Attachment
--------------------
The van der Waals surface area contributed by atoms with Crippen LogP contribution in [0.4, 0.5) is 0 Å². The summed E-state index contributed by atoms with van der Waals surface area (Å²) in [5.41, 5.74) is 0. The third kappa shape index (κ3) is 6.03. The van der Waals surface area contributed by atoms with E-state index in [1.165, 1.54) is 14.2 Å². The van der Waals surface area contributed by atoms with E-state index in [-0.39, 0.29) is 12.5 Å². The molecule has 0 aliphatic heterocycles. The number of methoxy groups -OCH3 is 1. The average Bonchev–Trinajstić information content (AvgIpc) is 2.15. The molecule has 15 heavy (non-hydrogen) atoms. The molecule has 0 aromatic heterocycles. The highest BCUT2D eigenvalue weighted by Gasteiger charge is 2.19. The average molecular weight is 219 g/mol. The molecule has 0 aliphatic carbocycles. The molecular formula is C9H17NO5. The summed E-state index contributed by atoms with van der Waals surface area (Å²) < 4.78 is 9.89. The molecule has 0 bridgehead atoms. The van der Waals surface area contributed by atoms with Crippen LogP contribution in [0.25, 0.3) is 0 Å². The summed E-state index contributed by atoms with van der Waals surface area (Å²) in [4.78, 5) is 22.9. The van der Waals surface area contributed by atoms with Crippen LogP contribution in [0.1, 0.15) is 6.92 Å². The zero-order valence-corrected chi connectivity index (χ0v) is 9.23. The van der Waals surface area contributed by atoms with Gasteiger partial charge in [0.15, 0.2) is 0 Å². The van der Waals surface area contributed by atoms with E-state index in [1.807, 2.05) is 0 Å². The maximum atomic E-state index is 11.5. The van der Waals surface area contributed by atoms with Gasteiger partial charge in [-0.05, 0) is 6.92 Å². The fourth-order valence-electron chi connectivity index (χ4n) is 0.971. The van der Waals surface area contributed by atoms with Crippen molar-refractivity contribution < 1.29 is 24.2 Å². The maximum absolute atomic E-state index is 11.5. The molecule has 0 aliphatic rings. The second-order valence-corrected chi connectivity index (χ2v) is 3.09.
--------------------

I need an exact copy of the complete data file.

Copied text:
The van der Waals surface area contributed by atoms with Crippen LogP contribution in [0.4, 0.5) is 0 Å². The summed E-state index contributed by atoms with van der Waals surface area (Å²) in [5.41, 5.74) is 0. The third kappa shape index (κ3) is 6.03. The van der Waals surface area contributed by atoms with E-state index in [1.165, 1.54) is 14.2 Å². The van der Waals surface area contributed by atoms with E-state index in [-0.39, 0.29) is 12.5 Å². The molecule has 0 aliphatic heterocycles. The number of methoxy groups -OCH3 is 1. The average Bonchev–Trinajstić information content (AvgIpc) is 2.15. The molecule has 15 heavy (non-hydrogen) atoms. The molecule has 0 aromatic heterocycles. The highest BCUT2D eigenvalue weighted by Gasteiger charge is 2.19. The average molecular weight is 219 g/mol. The molecule has 0 aliphatic carbocycles. The molecular formula is C9H17NO5. The summed E-state index contributed by atoms with van der Waals surface area (Å²) < 4.78 is 9.89. The molecule has 0 bridgehead atoms. The van der Waals surface area contributed by atoms with Crippen LogP contribution in [0.25, 0.3) is 0 Å². The summed E-state index contributed by atoms with van der Waals surface area (Å²) in [4.78, 5) is 22.9. The van der Waals surface area contributed by atoms with Crippen LogP contribution in [0.1, 0.15) is 6.92 Å². The zero-order valence-corrected chi connectivity index (χ0v) is 9.23. The van der Waals surface area contributed by atoms with Gasteiger partial charge in [0.15, 0.2) is 0 Å². The van der Waals surface area contributed by atoms with E-state index in [1.807, 2.05) is 0 Å². The maximum atomic E-state index is 11.5. The van der Waals surface area contributed by atoms with Gasteiger partial charge in [-0.05, 0) is 6.92 Å². The fourth-order valence-electron chi connectivity index (χ4n) is 0.971. The van der Waals surface area contributed by atoms with Crippen molar-refractivity contribution < 1.29 is 24.2 Å². The maximum absolute atomic E-state index is 11.5. The molecule has 0 aliphatic rings. The second-order valence-corrected chi connectivity index (χ2v) is 3.09.